Depreciation methods used in IFRS

In  specifically in paragraph 62, the depreciation methods IFRS in force to date are set out; among these are the straight-line method, the diminishing balance method, and the units of production method.

The straight-line method

This method is based on the cost of a property plant and equipment cost uniform distribution during its useful life.

That is, in this method, it is irrelevant if an entity uses the asset in a greater proportion in one year than in another.

In general, this type of method is used in assets in which the generation of future economic benefits is presumed to be similar throughout the useful life of an asset.

Some examples of assets that use this method are buildings, bridges, roads, and warehouses, among others.

The straight-line method example

Let’s consider the following example.

In January of year 1; a company buys a building for 15,000,000 with a useful life of 50 years and a salvage value of 20%.

What would the depreciation charge be at the end of year 10?

To perform depreciation calculation, first, we must find the depreciable amount.

Depreciable amount = Cost of an asset – residual value

It is important to remember that residual value is the amount that a company expects to receive from the sale of an asset after a certain period of use.

Depreciable amount = 15,000,000 – 3,000,000 (15,000,000 x20%)

Depreciable amount = 12,000,000

Annual depreciation = (9,100,000 / 50 years) = 240,000

Accumulated depreciation = Depreciable amount / Useful life X elapsed time

Accumulated depreciation = (12,000,000 / 50 years) x 10 years

Accumulated depreciation = 1,920,000

Carrying amount Asset year 8 = asset cost – accumulated depreciation

Carrying amount Asset year 8 = 15.000.000 – 1,920,000

Carrying amount Asset year 8 = 13,080,000

On the other hand, assets that use this method have the peculiarity that even if they are not in use, their depreciation must continue, as set out in paragraph 55 of IAS 16.

Something very different occurs in assets that use the units of production method since the generation of economic benefits associated with the asset is not based on its use but on its production.

Units of production method

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In this method, the asset’s ability to generate economic benefits is proportional to its production; in other words, the longer a company demands the services of this type of asset, the depreciation charge will tend to increase.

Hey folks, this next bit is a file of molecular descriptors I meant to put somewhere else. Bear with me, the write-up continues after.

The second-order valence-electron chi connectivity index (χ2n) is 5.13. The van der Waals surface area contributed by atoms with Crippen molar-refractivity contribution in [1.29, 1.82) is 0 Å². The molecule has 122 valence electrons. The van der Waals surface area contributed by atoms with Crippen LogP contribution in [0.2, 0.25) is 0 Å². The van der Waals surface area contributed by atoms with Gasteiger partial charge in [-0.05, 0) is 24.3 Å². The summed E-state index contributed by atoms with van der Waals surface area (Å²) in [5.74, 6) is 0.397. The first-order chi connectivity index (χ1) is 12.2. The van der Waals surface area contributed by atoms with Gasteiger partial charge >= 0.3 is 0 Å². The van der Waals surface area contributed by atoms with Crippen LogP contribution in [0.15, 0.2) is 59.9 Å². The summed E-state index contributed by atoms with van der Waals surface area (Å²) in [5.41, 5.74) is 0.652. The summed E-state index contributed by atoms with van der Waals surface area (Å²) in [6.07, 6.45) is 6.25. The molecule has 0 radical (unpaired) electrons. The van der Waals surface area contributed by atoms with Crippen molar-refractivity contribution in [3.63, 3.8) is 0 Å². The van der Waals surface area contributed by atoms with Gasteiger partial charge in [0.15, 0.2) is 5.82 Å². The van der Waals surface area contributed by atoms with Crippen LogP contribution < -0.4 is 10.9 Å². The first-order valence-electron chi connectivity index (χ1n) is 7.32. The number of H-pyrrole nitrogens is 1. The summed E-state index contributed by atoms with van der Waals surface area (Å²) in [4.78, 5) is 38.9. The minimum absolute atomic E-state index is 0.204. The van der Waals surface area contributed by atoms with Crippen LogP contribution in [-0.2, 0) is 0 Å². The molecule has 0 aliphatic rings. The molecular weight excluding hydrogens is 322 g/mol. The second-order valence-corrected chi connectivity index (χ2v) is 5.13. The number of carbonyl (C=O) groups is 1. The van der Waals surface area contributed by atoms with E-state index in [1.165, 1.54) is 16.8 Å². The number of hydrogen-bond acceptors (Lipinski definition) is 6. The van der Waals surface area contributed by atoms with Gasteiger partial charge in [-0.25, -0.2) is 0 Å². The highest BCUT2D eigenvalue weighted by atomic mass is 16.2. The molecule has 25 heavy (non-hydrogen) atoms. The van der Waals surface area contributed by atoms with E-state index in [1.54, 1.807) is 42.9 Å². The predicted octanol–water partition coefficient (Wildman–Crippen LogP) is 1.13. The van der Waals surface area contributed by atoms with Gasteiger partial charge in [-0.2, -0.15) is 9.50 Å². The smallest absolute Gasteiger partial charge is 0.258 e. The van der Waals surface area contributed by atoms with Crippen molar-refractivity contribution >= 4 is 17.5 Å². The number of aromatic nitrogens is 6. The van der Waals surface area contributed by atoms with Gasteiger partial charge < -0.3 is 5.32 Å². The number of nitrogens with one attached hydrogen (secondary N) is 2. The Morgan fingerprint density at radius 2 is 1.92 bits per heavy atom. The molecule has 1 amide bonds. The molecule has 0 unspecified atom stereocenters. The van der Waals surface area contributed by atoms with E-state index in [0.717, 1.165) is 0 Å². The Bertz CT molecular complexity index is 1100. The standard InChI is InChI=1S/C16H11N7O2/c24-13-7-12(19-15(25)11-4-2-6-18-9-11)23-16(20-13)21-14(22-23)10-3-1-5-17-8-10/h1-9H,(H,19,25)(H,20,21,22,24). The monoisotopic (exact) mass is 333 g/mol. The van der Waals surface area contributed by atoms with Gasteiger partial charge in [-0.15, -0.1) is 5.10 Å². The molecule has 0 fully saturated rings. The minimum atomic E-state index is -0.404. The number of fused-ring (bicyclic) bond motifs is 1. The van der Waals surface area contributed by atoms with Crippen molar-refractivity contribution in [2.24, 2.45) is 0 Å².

Usually, this method is used in companies with equipment or machines to produce goods.

Let’s analyze the example shown below.

Units of production method example

A company producing diapers acquires in January of year one a machine by 15,000,000.

This asset can produce 200,000 units throughout its useful life.

According to estimates made by the company’s management, the units produced in the next four years are expected to be as follows:

Year 1: 50,000

Year 2: 45,000

Year 3: 75,000

Year 4: 30,000

What is the depreciation charge for the next four years?

Depreciation year 1: (15.000.000 /200.000) X 50.000 = 3.750.000

Depreciation year 2: (15.000.000 / 200.000) X 45.000 = 3.375.000

Depreciation year 3: (15.000.000 / 200.000) X 75.000 = 5.625.000

Depreciation year 4: (15.000.000 / 200.000) X 30.000 = 2.250.000

The diminishing balance method

If a company considers that its assets will tend to become obsolete over time, the diminishing balance method is ideal for this type of asset.

This is so because the economic behavior of this type of property, plant, and equipment is that the generation of economic benefits will be higher in the first years of use.

After this, the curve of the generation of benefits will decrease as time passes.

Let’s analyze the following example.

The diminishing balance method example

A company acquires a machine that manufactures plastic containers for 15,000,000.

The entity estimates that the decreasing depreciation rate is 40% on the asset balance.

The entity’s management decided to use this method because it expects that the demand for plastic containers will decrease over time because, in the country in which the entity operates, a regulation will soon be issued that prohibits the use of this material.

The company expects that in 4 years, the demand for plastic will have decreased considerably, during which time the entity will sell this machine to another country for 3,000,000.

The depreciation charge and the carrying amount of the asset for the next four years are as follows:

Carrying amount: 15.000.000

Residual value: 3.000.000

Depreciable amount: 12.000.000 (15.000.000 – 3.000.000)

Depreciation rate: 40%

Depreciation year 1: 4.800.000 (12.000.000X40%)

Carrying amount year 1: 10.200.000 (15.000.000 – 4.800.000)

Depreciable amount year 2: 7.200.000 (10.200.000 – 3.000.000)

Depreciation year 2: 2.880.000 (7.200.000×40%)

Carrying amount year 2: 7.320.000 (10.200.000 – 2.880.000)

Depreciable amount year 3: 4.320.000 (7.320.000 – 3.000.000)

Depreciation year 3: 1.728.000 (4.320.000×40%)

Carrying amount year 3: 5.592.000 (7.320.000 – 1.728.00)

Depreciable amount year 4: 2.592.000 (5.592.000 – 3.000.000)

Depreciation year 4: 1.036.000 (2.592.0000×40%)

Carrying amount year 4: 4.556.000 (5.592.000 – 1.036.000)

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